Walking Talking Blackouts with Anneke Roussel


Anneke Roussel is a Tribe Sober member who knows all about the work hard/hard play culture.  She worked overseas in Afghanistan and Somalia and often found herself sharing bottles of scotch with her male colleagues in Mogadishu.  The combination of retirement from her exciting career and the isolation of the pandemic saw her continuing with her scotch but adding a couple of bottles of wine into the mix.

In this Episode

  • Anneke married an alcoholic – he stopped drinking via AA and Anneke went to AA so she became well aware of the 12 Steps and became a sponsor.
  • She never imagined that she would become an alcoholic herself which shows that we should never become complacent.
  • Anneke had a corporate career but she also owned a restaurant which became the heart of her social life.
  • She had a severely disabled child and turned to alcohol to cope with the stress of managing her career and looking after her child.
  • Tragically, her daughter died at the age of 10, and Anneke turned to drink to try to numb the pain.
  • She took a job in Afghanistan where she worked with a bunch of hard-drinking men. Only whisky was available so that’s where she learned to love her whisky.
  • She moved from Afghanistan to Somalia where she stayed for 5 years – another high-stress job where sitting under the trees drinking whisky with her colleagues was the daily after-work activity.
  • Anneke returned to South Africa planning to retire and then travel the world – however Covid hit which meant that she had to live on her farm which was fairly isolated.
  • She managed to keep to her father’s rule of no booze before 5 pm but at 5 it was a whisky followed by two bottles of wine.
  • We talked about how we get to the stage where we actually prefer drinking alone to being with other people – which is a real warning sign of dependence.
  • It means we are creating a relationship with alcohol, it’s fast becoming our best friend.
  • Anneke felt that drinking had become part of her identity – that happens to many of us and that’s why our friends are so horrified when we say we are going to quit drinking!
  • Like me, Anneke suffered from walking-talking blackouts – and like me, she was horrified to learn that those kinds of blackouts mean that the brain becomes so soaked in alcohol that it cannot even make memories – it’s not just that we have forgotten stuff!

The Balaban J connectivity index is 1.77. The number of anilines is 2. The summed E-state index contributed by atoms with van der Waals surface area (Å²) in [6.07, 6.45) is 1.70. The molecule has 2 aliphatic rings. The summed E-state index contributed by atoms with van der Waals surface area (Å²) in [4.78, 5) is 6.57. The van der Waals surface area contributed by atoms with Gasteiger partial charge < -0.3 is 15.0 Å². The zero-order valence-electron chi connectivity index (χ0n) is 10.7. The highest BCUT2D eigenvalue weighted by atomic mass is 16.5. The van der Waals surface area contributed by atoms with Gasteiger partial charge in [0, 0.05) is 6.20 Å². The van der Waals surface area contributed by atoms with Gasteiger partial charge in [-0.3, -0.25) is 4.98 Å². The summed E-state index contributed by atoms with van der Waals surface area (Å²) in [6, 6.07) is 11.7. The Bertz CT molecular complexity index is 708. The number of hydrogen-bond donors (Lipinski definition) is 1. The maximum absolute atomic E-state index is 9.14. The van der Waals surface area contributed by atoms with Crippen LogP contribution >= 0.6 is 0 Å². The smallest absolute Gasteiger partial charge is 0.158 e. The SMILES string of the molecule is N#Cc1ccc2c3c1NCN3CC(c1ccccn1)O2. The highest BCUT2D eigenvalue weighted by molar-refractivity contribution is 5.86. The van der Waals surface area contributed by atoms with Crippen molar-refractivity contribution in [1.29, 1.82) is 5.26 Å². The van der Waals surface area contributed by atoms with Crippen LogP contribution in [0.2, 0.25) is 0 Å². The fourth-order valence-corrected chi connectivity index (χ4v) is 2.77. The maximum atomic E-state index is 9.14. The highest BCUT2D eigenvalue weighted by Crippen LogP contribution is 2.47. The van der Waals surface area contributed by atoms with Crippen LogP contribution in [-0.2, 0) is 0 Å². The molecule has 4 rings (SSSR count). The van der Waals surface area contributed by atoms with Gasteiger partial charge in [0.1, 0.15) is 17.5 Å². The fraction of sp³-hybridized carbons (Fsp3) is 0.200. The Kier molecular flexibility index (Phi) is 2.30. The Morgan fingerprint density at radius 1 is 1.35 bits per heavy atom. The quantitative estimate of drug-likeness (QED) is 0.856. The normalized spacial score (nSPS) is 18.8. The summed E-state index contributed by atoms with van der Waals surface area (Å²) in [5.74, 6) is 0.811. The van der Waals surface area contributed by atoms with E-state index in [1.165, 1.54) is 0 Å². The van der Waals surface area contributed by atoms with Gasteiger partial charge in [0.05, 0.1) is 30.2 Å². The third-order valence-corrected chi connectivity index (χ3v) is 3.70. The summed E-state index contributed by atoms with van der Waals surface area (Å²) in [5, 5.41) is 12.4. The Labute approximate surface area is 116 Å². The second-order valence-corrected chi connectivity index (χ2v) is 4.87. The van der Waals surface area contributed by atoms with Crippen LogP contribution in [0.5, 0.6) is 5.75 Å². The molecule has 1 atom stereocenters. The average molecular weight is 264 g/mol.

• It was lockdown and SA’s alcohol ban that made Anneke realise the severity of her problem. She found herself searching for liquor on the black market and didn’t care how much she paid.
  • She would go out to a restaurant, drink a bottle of wine alone and then purchase another bottle to bring home.
  • She went to look at rehab but the 12 Steps didn’t appeal to her as she definitely didn’t feel powerless over alcohol.
  • At Tribe Sober, we believe in putting down our glass and taking back our power!
  • So, at Tribe Sober, Anneke found “her people” and an approach that worked for her. Tribe Sober coach Lynette helped her to find her power and to learn to be kind to herself.
  • She’s worked on her “inner child” – or inner children perhaps we should say. Anneke still has the saboteur and the inner critic – she now visualises them as children sitting on a bus – but these days Anneke is in the driving seat and just tells them to be quiet!
  • These days she is thoroughly enjoying her retirement and is so relieved that she made a conscious decision to quit so that she doesn’t risk drinking her retirement away like so many people do.
  • If you are a bit older and worried about your drinking, have a listen to my interview with British Psychiatrist Dr Tony – Tribe Sober podcast episode 35.

Anneke is now in her second year of sobriety so I asked her why she stuck around with the tribe – she had 3 reasons:
1.   She gets a reminder of just how hard it used to be when she sees new members starting out.
2.  She loves the connection – with a group of people who understand you straight away.
3.  It keeps her grounded and reminds her never to think that she might be able to moderate!

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The 11 Year Fact

Did you know that the average dependent drinker will struggle alone for 11 years before reaching out for help?

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